Guest Post: Biggest Bank Robbery In History

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Submitted by Joe Saluzzi of Themis Trading

Biggest bank robbery in history

“There are over 300 bank robberies in Boston every year.  And a
one-square-mile neighborhood in Boston, called Charlestown, has produced
more bank and armored car robbers than anywhere in the U.S.”

That line is from the recent movie “The Town” with Ben Affleck.  He
played the character of a bank robber who wanted to quit but had to pull
off one last job for the bosses before he could leave.  The movie got
us thinking about other famous bank robbers: Jesse James, Willie Sutton,
and Ben Bernanke.  That’s right, the Bernank.  The Fed has been
literally stealing money from the savers of this country for the past
two years with their zero interest rate policy and now quantitative
easing strategy.  But unlike a traditional bank robbery where the bank
is the victim,  this time the banks have been the recipient of the stolen money.  
Sure, an argument could be made that in 2009, the economy was teetering
and zero interest rates helped save the economy.  But now that many
economic numbers and retail sales figures have improved dramatically,
the justification for zero interest rates is not there anymore.

Up until recently, the banks have been enjoying a free ride at the
savers expense.  The yield curve is at its steepest slope since 1977. 
The spread between the US 2 year and 30 year is 400 bps while the 2-10
spread is 275 bps.  The plan was for that big fat spread to add up to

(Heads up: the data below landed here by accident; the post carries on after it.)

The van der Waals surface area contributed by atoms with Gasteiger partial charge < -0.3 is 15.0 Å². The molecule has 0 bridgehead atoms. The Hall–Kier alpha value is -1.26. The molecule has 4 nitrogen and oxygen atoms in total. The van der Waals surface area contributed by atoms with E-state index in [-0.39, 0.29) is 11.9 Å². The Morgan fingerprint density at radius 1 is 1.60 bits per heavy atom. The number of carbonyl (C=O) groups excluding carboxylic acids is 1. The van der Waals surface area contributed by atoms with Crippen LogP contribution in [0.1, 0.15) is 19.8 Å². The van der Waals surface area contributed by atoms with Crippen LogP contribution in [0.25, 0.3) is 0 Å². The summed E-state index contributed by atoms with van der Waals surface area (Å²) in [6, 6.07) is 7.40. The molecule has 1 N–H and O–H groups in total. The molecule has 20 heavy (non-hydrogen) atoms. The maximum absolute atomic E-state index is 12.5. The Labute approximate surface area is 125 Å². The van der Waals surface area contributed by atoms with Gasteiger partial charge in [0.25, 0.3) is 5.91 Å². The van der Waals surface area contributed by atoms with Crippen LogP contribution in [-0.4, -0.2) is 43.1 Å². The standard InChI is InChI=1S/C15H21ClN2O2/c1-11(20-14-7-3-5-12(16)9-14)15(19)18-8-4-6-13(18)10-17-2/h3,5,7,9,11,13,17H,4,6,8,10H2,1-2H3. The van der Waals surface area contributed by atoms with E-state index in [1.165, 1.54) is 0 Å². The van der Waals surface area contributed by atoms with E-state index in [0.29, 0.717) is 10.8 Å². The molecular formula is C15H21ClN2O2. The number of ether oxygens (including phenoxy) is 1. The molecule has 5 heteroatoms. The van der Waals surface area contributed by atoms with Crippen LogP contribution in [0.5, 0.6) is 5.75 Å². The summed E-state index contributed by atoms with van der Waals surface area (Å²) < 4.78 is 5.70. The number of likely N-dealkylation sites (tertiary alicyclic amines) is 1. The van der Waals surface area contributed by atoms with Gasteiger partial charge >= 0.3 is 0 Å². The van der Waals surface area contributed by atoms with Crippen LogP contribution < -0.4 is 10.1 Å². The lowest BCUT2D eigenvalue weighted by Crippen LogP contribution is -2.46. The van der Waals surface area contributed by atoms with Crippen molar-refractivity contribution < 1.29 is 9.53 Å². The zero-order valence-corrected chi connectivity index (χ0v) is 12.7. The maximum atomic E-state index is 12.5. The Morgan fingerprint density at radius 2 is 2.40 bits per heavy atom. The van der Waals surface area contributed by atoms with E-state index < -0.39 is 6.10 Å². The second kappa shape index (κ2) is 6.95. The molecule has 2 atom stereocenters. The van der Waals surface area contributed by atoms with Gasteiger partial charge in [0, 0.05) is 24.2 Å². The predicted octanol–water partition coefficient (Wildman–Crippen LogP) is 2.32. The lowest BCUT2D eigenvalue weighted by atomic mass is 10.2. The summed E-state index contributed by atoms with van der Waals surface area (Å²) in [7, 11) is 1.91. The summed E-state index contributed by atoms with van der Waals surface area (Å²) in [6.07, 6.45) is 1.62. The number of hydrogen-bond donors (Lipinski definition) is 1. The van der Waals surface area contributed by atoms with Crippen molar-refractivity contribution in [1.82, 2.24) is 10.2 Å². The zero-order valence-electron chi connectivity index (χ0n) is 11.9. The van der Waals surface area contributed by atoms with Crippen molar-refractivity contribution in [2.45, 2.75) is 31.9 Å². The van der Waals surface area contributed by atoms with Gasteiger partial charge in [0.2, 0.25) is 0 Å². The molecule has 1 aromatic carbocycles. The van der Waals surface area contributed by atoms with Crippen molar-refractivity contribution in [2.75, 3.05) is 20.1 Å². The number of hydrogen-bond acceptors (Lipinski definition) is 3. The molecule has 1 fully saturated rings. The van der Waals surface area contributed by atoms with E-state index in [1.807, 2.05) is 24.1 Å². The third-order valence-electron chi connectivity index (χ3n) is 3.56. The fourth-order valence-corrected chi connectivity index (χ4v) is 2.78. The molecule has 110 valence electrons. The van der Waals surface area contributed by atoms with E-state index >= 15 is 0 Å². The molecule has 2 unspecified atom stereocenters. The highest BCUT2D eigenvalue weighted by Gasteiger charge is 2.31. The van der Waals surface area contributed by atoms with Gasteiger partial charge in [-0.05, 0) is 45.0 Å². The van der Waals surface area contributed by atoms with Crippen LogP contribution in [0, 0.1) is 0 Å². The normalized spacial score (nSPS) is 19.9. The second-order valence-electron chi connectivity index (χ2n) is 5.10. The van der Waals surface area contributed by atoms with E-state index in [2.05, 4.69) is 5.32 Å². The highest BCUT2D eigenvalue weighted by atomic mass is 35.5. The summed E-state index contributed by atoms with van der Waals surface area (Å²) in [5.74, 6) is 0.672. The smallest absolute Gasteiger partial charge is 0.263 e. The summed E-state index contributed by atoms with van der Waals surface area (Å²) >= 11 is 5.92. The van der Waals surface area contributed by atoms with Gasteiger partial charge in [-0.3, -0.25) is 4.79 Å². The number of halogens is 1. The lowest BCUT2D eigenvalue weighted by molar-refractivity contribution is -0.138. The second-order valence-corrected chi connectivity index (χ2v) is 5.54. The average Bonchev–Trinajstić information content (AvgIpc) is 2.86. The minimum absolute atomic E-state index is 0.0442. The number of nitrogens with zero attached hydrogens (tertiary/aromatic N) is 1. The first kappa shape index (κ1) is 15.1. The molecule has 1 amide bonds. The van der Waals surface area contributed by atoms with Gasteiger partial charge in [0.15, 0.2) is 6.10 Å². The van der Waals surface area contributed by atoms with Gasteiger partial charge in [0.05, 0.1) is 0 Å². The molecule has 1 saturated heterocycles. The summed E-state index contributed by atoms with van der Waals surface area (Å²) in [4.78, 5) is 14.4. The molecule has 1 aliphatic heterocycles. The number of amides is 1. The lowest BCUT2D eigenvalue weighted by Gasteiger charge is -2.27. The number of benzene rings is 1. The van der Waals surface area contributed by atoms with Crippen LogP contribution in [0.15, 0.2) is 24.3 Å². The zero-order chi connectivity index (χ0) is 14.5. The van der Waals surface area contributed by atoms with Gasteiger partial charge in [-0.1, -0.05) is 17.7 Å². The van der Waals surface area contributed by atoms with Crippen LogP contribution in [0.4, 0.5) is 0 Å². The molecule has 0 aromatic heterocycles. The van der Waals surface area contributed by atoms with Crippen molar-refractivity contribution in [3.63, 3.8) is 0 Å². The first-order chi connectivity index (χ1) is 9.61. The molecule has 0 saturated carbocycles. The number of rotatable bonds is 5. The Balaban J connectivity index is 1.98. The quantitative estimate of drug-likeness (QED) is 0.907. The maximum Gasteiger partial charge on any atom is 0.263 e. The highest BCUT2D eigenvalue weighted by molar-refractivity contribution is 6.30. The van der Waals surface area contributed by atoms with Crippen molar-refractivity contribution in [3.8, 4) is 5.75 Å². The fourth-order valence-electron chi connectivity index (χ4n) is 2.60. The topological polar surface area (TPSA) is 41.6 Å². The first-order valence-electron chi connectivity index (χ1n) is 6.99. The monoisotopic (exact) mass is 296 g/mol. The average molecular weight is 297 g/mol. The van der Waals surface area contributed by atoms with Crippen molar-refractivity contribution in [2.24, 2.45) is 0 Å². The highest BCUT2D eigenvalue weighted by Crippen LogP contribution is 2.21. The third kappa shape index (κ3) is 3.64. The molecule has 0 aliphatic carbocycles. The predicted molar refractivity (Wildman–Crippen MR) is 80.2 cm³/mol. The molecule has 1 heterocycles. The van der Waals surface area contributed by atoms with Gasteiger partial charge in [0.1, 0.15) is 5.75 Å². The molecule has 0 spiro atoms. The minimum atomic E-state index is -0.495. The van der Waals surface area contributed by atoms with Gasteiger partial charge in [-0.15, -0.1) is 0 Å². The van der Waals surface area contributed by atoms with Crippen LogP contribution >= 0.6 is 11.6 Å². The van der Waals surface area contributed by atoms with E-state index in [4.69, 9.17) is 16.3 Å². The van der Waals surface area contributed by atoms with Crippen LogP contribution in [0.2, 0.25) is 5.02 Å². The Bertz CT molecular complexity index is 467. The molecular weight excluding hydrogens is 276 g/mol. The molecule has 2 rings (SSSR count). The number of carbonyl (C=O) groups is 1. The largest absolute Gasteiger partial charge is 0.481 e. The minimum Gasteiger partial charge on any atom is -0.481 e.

big fat bank revenues (witness Citigroup 4Q net interest revenue of over
$12 billion).  But just like most bank robberies, the plan usually goes
wrong and the robbers  are caught by the cops.  This time the cops are
the bond market.  Prices on treasuries dropped 13% in the 4Q of 2010. 
This has wrecked havoc on the banks free money plan and we are now
seeing this in the investment portfolio losses of the banks (witness
State Street earnings report this morning where their revenue dropped
12% due to “investment portfolio repositioning”).

The Fed has outright stated that they want the stock market to go
higher to help bring confidence back to the economy.  They are trying to
force John Q. Public to take his money out of his 0% yielding savings
account and pump it into riskier assets like stocks.  It appears for the
past 5 months that their plan was going according to script.  But
unlike the movie “The Town” which had a very good ending (we won’t spoil
it for you here), we are not quite sure that the Bernank will enjoy his
movie’s ending and neither will we.